Strict abortion laws aren’t based on science
Last month Gov. Mike DeWine (R) added Ohio to the growing list of states banning abortion after only six weeks. And since then, we’ve seen states take up and advance similar laws banning abortion early in pregnancy, including the Georgia ban on abortion at six weeks and the Alabama law that would criminalize almost all abortions.
These three states join Mississippi in denying women access to care early on in a pregnancy, and now Missouri is poised to enact a bill that would ban abortion after eight weeks. This coordinated political strategy is a baseless attack on women’s health that will only make it harder, if not impossible, for women to access the health care they need.
As an adolescent medicine pediatrician, I regularly see teens who need access to the full spectrum of reproductive health-care services, including in some cases abortion care, but who routinely face unnecessary barriers in seeking that care.
As the bill in Ohio was moving its way through the legislature and to the Governor’s desk, I was reminded of a patient who recently visited my office seeking birth control. After her examination, she was shocked to learn she was pregnant, and already past six weeks of pregnancy. It breaks my heart to think of seeing a young patient who learns she is pregnant and has no option to access abortion care here in Ohio. Because girls often have irregular menstrual cycles, it is not uncommon for teenagers to be unaware of an early pregnancy. Banning abortion care ties the hands of medical providers, like myself, who want to ensure our patients have access to the best care to meet their needs.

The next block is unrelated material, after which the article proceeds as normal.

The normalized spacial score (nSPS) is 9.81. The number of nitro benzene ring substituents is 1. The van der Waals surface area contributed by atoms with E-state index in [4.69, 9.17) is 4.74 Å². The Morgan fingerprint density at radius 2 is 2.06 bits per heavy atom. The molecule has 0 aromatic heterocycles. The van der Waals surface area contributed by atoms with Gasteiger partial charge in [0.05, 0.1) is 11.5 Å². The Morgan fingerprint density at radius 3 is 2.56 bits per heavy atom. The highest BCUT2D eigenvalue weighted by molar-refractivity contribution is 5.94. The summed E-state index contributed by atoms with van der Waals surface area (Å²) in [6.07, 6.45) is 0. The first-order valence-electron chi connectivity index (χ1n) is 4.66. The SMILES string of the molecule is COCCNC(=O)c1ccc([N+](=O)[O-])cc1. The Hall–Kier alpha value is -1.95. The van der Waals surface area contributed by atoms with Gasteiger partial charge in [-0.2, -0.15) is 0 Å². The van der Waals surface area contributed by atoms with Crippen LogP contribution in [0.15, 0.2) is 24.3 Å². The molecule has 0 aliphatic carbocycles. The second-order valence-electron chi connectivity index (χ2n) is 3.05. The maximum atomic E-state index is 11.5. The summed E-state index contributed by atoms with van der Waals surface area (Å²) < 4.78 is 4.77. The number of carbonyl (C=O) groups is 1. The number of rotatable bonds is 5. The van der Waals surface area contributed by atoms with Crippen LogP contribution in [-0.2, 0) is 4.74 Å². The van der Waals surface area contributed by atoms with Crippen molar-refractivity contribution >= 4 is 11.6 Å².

When access to abortion care is limited, women in communities that already face systemic barriers to care — including women of color; lower-income women and women living in rural areas — will be disproportionately impacted. They are less likely to be able to take time off work or away from their children to travel, likely out of state, to access the medical care they need and may not be able to afford care after the costs of travel, time away from work and childcare.
In addition to the hurdles of traveling for abortion care, women are increasingly subject to additional medically unnecessary barriers, including waiting periods, limitations on the number of providers able to offer care and onerous restrictions on the facilities where abortion care is offered. Our elected officials should be working to decrease, not increase, health-care disparities.
When someone decides to have an abortion, it should be safe and accessible. When people can make decisions that are best for their lives and families, we build communities where each of us can participate with dignity and equality.
Abortion is safe and effective. According to the National Academies of Sciences, Engineering and Medicine, limiting access to care by imposing medically unnecessary regulations hurts women. They are medically unnecessary, they cause delays and they ultimately hinder the quality of care delivered. Abortion is also common — one in four women in this country will have an abortion in her lifetime.
In every way, all out bans and six-week bans are detrimental to women’s health care. Every patient should be able to make her own decisions about her body, life and future. That’s a basic human right.
We must leave these decisions to be made between a patient and her health-care provider, and insist our elected officials legislate based on medical realities, not personal ideologies that conflict with high-quality medical care.
Elise Berlan, MD, MPH, is an associate professor in the department of Pediatrics at The Ohio State University College of Medicine and is a faculty physician at Nationwide Children’s Hospital in the Division of Adolescent Medicine. The views are those of the author and not the views of Nationwide Children’s Hospital.